“The project will benefit from the experience and lessons learned in many African countries that have been setting up similar systems.”
But what is the total cost of this programme and how much contribution has the government of Sierra Leone promised?
This is what finance minister Marah told parliament:
“The Ministry of Social Welfare, Gender and Children’s Affairs is allocated an
amount of Le 7.6 billion. Of this, Le 4.0 billion is to support various social protection services including grants to welfare institutions, the Disability Commission, diet for Approved Schools and Remand Homes, and social development programmes.
“Le 1.3 billion is also allocated to support gender and children’s programmes including the Campaign Against Teenage Pregnancy. In addition, Government is allocating Le 1.7 billion to the Children’s Commission.
“Le 2.0 billion is allocated to the Ministry of Labour and Social Security for cash
transfers to the aged and vulnerable persons.
“Le 1.8 billion is allocated to Local Councils for the implementation of social welfare services and for gender and children’s services at the local level.
“In collaboration with the World Bank, the preparation of a National Social Safety
Net Project estimated at $11.0 million which will be implemented in 2014 is almost complete. Government will contribute about Le4.0 billion to this project.
“The project will provide direct cash transfers to 22,000 extremely poor households and will specifically target women to ensure that benefits accrued to disadvantaged women, pregnant and lactating mothers and young children will support disadvantaged households.
“This will put money in our people’s pockets, help our youths and women.
Government is also allocating an amount of Le 680 million for the rehabilitation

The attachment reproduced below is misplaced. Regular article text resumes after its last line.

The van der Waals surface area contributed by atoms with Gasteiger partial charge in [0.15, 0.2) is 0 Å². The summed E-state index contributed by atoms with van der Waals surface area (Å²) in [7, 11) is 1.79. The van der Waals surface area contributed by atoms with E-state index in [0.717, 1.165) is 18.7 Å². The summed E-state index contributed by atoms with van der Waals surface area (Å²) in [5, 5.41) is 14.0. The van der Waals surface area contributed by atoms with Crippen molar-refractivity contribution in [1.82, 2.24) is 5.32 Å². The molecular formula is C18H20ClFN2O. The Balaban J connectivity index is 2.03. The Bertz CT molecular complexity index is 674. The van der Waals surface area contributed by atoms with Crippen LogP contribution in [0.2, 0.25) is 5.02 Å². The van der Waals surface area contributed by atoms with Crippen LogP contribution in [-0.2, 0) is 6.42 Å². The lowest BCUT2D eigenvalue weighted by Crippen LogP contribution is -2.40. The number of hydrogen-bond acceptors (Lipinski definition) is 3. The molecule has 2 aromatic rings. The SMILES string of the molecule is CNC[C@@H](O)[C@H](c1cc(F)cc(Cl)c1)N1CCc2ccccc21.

of Remand Homes and Approved Schools.
“An amount of Le 930 million is allocated as our contribution to Social Protection projects implemented by National Commission for Social Action ( NaCSA). The IDB is providing US$ 23.4 million for the implementation of various community-driven and social action projects implemented by NaCSA.
“These will benefit our youth and women.”
There is little doubt, those in society who may receive this $11 million cash for food support would be ‘grateful’, but will it empower them for the future? Will it help eradicate the culture of dependency; or will this political gesture be construed by critics as cash for votes at the coming 2017 general elections?
I always believe in the adage that if you teach a man to fish, he will never ask you for fish again.
In my opinion, cash handouts are not the way to help the poorest in society. They become dependent and lazy.
This cash would be better used to train youths in construction and other associated skills. Everyone is building a house in Sierra Leone (or so it seems), so teaching them to do tiling, plumbing, plastering, paving etc to a very high standard will always put food on the table long after the cash handouts have dried up.
The Chinese are employed when construction skills of a very high standard are needed. They use our youths as ‘fetch and carry’ labourers. Why not train our numerous unemployed youths who idly roam the streets from morning to night – these construction skills?
Women are very good at micro-managing, so helping them to start business via micro-financing schemes would go a long way to improving the lives of their families. They could be helped to rent a shop by paying the rent for the first six months whilst they are trying to stand on their feet.
Community job schemes could be set up, employing large numbers of youths to keep the city clean. Buy them bicycles, brooms, brushes, protective gear and carts, so they can clear the streets. They can be taught how to repair the gutters and pavements.
Most importantly, a decent minimum wage should be set, so that people are paid appropriately for work they do. They should be able to complain to the relevant authority if they are underpaid
Instead of cash handouts, President Koroma should ask the World Bank to donate brand new incinerators and within a year, I am sure the country will be looking cleaner and smelling fresh.